#NEVERIDLE JOURNAL   //   Roadtrip Travel

Bouldering for Kids

Its not as scary as it seems.

Family traveling can seem like a daunting undertaking without proper preparation. Convenient concepts often drift from daydream to drama, converting to chaos quicker than a B-list celebrity marriage. However, it’s important to remember kids are resilient. If you plan and provide possibilities, they’ll become as pliant as Play-Doh. That might be a “stretch,” but the truth is family fun is multiplied when there’s a plan of attack. Active adults don’t have to avoid their favorite outdoor activities just because the entire family can’t participate. OK, so you probably won’t be able to climb Mount Everest with a handful of tots, but that doesn’t mean you can’t go bouldering. Bouldering for kids can be a great outdoor activity to add to your family routine.

What In the World Is Bouldering?

Bouldering is the beginning stage of rock climbing. Often taught indoors, it’s an equipment-free option for learning the basics and having a ton of fun in the process. But wait. Isn’t that dangerous? Any type of sport has its downfalls. Parents of kids under six-years-old are encouraged to suit up their little ones in harnesses and helmets.

Indoor Bouldering in San Francisco. Photo by Michael Skrzypek.
This is actually top roping, though it was taken at a place called Dogpatch Boulders. Located in San Francisco, it claims to be the largest indoor bouldering gym in the country. Photo by Michael Skrzypek.

Kids are natural scramblers. Bouldering appeals to their sense of adventure while helping them to burn off that excess energy that all-too-often turns adult brains to mush. It’s important to note we’re not talking about tackling a massive mountain range here. Bouldering involves up to a 20-foot climb in most cases over tested indoor climbing walls or large outdoor rock faces.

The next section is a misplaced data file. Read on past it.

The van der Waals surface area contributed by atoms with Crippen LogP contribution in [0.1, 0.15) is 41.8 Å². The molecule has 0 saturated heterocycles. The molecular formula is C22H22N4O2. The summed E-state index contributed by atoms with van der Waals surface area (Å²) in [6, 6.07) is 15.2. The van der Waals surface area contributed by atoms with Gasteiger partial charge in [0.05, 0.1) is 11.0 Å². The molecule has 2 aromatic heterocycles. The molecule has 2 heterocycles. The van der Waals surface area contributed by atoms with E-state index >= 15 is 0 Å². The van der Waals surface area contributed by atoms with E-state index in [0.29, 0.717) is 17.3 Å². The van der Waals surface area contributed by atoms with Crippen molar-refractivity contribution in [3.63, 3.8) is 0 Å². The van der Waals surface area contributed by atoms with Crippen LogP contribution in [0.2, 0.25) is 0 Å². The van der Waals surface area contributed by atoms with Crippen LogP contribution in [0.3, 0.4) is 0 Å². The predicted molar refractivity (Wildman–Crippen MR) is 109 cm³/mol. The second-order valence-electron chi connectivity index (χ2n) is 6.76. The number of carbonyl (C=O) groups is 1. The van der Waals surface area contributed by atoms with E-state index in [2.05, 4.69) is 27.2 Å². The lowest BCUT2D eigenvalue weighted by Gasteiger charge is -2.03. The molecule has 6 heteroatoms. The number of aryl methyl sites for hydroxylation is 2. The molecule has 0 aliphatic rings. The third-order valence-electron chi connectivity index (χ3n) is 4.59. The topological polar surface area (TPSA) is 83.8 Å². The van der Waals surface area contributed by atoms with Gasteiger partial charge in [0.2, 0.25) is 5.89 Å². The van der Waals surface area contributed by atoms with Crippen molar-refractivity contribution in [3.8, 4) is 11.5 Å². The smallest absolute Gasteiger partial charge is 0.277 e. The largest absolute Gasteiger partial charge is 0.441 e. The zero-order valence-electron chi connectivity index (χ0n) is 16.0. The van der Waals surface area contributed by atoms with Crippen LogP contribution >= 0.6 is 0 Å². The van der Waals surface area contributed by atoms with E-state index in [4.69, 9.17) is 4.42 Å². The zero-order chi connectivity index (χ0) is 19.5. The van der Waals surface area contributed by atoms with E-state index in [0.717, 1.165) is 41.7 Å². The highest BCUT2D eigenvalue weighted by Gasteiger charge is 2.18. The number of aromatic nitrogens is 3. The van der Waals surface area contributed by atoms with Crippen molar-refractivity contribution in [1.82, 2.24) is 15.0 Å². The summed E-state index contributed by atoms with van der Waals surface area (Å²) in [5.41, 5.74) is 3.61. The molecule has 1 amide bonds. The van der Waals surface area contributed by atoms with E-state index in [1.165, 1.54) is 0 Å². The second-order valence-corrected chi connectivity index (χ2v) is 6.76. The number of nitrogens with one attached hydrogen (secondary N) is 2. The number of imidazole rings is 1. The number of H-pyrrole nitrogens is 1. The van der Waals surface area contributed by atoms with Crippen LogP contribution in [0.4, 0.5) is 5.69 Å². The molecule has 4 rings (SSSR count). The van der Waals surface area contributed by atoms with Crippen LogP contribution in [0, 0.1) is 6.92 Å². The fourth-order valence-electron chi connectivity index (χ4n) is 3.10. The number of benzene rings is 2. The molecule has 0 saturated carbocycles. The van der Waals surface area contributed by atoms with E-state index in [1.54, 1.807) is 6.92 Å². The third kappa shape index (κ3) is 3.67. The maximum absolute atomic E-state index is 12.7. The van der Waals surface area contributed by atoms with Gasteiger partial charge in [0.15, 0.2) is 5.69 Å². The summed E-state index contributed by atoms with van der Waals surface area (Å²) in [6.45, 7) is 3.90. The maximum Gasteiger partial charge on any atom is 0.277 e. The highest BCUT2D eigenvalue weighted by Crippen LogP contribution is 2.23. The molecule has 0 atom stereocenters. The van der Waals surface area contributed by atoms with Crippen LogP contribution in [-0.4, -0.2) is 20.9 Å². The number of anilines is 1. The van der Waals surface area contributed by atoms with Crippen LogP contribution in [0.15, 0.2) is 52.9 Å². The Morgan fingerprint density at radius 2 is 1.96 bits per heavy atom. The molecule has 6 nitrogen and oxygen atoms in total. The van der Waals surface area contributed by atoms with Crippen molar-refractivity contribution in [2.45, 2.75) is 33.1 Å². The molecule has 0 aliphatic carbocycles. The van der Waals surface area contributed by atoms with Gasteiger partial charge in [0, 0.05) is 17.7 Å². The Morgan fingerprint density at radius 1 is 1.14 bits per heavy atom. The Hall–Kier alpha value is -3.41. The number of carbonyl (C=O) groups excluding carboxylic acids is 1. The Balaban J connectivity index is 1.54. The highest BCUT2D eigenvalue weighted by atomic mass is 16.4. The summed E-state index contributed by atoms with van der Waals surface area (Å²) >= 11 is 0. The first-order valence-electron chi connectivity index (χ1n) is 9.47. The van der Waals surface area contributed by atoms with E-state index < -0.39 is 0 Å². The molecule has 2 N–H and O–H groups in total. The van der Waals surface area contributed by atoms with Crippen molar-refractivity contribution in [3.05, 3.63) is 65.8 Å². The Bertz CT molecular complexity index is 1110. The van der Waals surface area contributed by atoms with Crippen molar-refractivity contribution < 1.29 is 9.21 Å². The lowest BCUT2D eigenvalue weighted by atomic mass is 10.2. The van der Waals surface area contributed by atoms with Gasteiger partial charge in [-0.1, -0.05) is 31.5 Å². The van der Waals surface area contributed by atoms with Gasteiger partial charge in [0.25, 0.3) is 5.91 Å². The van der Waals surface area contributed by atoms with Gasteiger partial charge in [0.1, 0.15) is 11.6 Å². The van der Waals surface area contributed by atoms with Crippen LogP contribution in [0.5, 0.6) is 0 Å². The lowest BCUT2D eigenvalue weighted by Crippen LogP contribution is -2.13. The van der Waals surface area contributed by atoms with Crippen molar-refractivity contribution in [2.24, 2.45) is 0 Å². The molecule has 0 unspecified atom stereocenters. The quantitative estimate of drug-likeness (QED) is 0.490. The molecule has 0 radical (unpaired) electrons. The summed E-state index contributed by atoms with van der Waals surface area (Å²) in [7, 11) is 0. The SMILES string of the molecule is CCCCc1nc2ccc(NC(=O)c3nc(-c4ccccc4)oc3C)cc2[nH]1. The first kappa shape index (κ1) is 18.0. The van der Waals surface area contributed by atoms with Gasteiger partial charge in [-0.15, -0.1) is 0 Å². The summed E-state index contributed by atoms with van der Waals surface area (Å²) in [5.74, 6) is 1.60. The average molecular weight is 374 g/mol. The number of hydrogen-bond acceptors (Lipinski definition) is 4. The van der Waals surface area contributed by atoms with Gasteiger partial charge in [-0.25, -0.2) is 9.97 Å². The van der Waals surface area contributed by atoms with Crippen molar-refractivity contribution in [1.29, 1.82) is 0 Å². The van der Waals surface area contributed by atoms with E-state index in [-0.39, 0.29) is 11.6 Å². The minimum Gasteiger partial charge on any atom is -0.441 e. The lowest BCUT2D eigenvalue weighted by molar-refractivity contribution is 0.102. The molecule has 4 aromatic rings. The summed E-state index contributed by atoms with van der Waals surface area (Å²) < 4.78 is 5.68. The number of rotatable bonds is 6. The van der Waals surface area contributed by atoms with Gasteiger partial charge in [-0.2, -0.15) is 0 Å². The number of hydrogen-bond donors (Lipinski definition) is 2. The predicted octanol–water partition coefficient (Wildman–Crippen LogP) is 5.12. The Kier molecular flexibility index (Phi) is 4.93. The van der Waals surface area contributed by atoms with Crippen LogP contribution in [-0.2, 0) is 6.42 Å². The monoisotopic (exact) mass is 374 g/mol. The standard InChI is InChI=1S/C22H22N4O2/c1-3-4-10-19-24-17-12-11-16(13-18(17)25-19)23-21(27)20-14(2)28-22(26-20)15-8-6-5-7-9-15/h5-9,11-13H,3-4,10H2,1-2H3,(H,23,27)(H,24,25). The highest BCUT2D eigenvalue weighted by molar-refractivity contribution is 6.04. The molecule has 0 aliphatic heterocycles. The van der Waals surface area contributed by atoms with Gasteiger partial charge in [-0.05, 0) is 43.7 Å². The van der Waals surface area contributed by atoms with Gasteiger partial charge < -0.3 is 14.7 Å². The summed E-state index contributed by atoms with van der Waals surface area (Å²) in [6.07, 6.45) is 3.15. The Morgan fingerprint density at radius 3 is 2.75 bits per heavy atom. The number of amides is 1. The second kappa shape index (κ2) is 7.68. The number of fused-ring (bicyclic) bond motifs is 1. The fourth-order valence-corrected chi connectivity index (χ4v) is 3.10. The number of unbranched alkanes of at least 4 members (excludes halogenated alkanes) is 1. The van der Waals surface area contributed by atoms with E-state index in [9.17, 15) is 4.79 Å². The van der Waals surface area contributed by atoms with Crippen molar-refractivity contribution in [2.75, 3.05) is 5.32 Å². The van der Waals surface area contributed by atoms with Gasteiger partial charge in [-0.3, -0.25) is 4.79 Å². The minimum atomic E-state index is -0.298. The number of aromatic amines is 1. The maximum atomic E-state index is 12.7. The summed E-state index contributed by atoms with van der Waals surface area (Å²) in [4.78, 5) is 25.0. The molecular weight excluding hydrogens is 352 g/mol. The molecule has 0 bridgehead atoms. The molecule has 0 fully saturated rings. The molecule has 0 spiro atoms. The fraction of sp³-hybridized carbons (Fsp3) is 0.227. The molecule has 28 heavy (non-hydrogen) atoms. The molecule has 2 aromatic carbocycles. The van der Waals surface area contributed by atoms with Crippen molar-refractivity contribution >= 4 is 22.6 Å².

What Tips Can Extend the Fun?

Fun is the key word here. Bouldering should be a part of family or group fun time-free of harsh goals and expectations. Grab the sunscreen and bug repellent. Bring a cooler with snacks and water. Dress in weather-appropriate clothing, and introduce the little ones to a mellow grade rock face. Let them touch it, play at the base, chase each other a bit, and explore the local area before jumping in.

Bring friends and discuss protocol. Activities are always more fun when done in a group setting. But rock climbing at any level can be dangerous if egos overtake sensibility. Discuss the importance of respecting other climbers and the consequences of playing at the expense of others or showing off on the climb. The fun immediately stops when someone gets hurt.

bouldering for kids
Bouldering in Yosemite. Photo by Michael Skrzypek.

Bring backup gear. Just because you don’t have to use equipment doesn’t mean it shouldn’t be available. Once the kids see the rock, they might feel they need the support. Pushing them to free climb at that stage will only cause fear and lead to stress all around. If you don’t need the backup, great. But it’s better to be safe than sorry.

Pack extra entertainment. Chances are the adults will outlast the kiddos here, especially if they’re experienced climbers. Fifteen minutes into the activity might be nothing to you, but suddenly the kids are bored, tired, thirsty, or have to go to the bathroom for the fourth time. In any other activity, this might be easily redirected, but not in rock climbing. An effective workaround: Bring the cheats. Coloring books, board games, mad libs, even dump trucks and beach pails will help ensure everyone gets the most out of their bouldering experience.

Caption of Dogpatch Boulders updated Nov 11, 2016, when a clever Outdoorsy engineer spotted it and nicely shared that the technique shown is top roping, not bouldering.

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